ST. PETERSBURG — Admiral Farragut Academy was once known as the boarding school for teenage boys who needed straightening out, Cathy Larrinaga, an executive member of the Parents' Group, told a group of parents, alumni and board members at the celebration for the kickoff of the school's first capital campaign in the more than 70 years it's been in St. Petersburg.
But now, she said, the co-ed college-prep private school with students from more than 20 countries stands for much more. It has come to be recognized for its programs in naval science, marine science, aviation, scuba and other STEM fields as it officially launches its $4 million fundraising goal to build a multipurpose student center.
The proposed 20,000-square-foot building will feature a 302-seat auditorium with a retractable seating system as well as classrooms, audio-visual rooms and art-specific studios, serving as the home for the music and arts programs. The building will also feature conference rooms equipped with the latest audiovisual technology.
Tonjua Williams, a Farragut board member and vice president of student affairs, said it's more than just the facility this campaign is working toward.
"The building may be just brick and mortar, but it's what happens inside the building," she said.
Growing up in Jordan Park, she said, she remembers the effect a single building — Sidney Harden's grocery store — had on her.
"I didn't even know it was a grocery store," she said. "The love I got there and the people who told me I was going to make it was what made that building."
Similarly, she said, the building at Farragut, which will be designed by architect John Poe of John Poe Architects and is expected to cost about $7 million, will do the same for students at Farragut, where tuition ranges from $8,600 a year for half-day preschool students to $48,700 for international boarding students in grades 8-12. The school offers some need-based financial aid and scholarships.
"(The students at Farragut) will be successful not because of this building, but because of what goes on inside the building," she said.
Headmaster Capt. Robert Fine said the campaign and new building represent the direction he hopes to see Farragut, which opened as a boys boarding school in 1945, go in the future.
"This will be transformative for our campus," he said. "This is the first step in building the new Farragut. We've evolved and have had to reinvent ourselves and change with the times. This is going to be the first catapult to what we'll look like for the next 50 years."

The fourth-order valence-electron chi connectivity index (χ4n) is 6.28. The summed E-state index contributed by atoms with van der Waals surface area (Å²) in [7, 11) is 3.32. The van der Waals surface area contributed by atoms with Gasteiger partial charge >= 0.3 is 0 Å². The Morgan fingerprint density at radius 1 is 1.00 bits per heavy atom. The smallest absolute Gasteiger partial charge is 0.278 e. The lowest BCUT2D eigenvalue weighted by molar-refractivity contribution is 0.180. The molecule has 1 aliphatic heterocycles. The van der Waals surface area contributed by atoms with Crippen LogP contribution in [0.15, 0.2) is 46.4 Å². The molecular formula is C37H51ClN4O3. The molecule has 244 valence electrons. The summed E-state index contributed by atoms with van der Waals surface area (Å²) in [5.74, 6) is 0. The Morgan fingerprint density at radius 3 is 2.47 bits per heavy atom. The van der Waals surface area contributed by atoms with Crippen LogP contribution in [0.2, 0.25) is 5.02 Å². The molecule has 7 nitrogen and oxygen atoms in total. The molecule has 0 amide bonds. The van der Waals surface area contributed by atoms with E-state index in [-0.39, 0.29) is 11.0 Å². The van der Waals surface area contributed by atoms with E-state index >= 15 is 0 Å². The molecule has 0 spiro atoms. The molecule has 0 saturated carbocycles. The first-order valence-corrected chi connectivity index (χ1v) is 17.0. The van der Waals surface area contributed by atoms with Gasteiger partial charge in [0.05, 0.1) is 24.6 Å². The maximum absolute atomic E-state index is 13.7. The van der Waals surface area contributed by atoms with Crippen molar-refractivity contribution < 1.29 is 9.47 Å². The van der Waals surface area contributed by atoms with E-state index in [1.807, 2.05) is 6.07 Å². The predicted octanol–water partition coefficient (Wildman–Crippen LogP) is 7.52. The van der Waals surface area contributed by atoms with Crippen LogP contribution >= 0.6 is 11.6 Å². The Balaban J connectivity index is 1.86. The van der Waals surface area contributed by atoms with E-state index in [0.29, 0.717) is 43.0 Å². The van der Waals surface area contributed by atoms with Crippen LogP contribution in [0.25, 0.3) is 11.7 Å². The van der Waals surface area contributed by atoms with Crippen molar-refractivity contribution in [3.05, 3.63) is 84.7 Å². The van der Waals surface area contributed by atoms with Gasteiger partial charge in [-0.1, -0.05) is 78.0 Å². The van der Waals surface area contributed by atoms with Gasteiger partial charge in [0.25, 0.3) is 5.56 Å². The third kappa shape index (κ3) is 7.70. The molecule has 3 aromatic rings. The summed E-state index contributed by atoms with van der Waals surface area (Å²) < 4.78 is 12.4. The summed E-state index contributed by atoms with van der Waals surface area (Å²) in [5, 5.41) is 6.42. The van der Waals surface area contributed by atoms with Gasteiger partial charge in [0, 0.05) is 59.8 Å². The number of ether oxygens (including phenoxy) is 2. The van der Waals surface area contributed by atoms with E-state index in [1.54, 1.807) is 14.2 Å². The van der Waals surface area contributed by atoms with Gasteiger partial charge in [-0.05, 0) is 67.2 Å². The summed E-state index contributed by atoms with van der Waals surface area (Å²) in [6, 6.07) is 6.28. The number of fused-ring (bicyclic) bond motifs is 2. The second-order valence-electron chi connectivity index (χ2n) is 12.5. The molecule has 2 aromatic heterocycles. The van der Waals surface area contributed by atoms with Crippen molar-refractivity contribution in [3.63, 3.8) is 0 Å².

In the 1990s, Farragut became co-ed and, by 2000, the school had recommitted its focus on academics, Fine said.
But it's more than academics that makes the school what it is, said Christian Wagner, a 1982 graduate of Farragut and the president of the board. It's what he calls "the Farragut effect."
"It might take you a few weeks to convince your kids you haven't sent them to prison," he said. "But once you see it, you believe it."
Wagner, who serves as the CEO and chief information officer of Longview Capital Management, a company he founded, said he credits much of his success in the business world to his time at Farragut. He has formerly held executive positions at Commerce Capital Markets and Commerce Wealth Advisors.
He joked that his wife thanks Farragut every day, too.
"Farragut was very important to me in a development perspective. I look back on my younger career and realize it gave me a lot of focus and clarity."
At the time of its official launch, the campaign had already raised $2.1 million.
Jake Jacobus, a wealth management adviser and vice president at Merrill Lynch and a board member whose son graduated from Farragut eight years ago, said he's confident the campaign will eclipse its goal before the end of 2017.
"This campus is a jewel, but this is about polishing that jewel," he said.
Angela Lorusso, a 10th grader who's interested in drama and poetry, said she's excited about the prospect of the new building.
"It makes me excited to hear we'll have a better arts classroom and building here," she said.
Wagner said the campaign is important in ensuring the "Farragut effect" carries on.
Our duty is to make sure we can provide that experience to everyone," he said. "The only thing that really matters at the end of the day is how much we give back."
Contact Divya Kumar at [email protected] Follow @divyadivyadivya.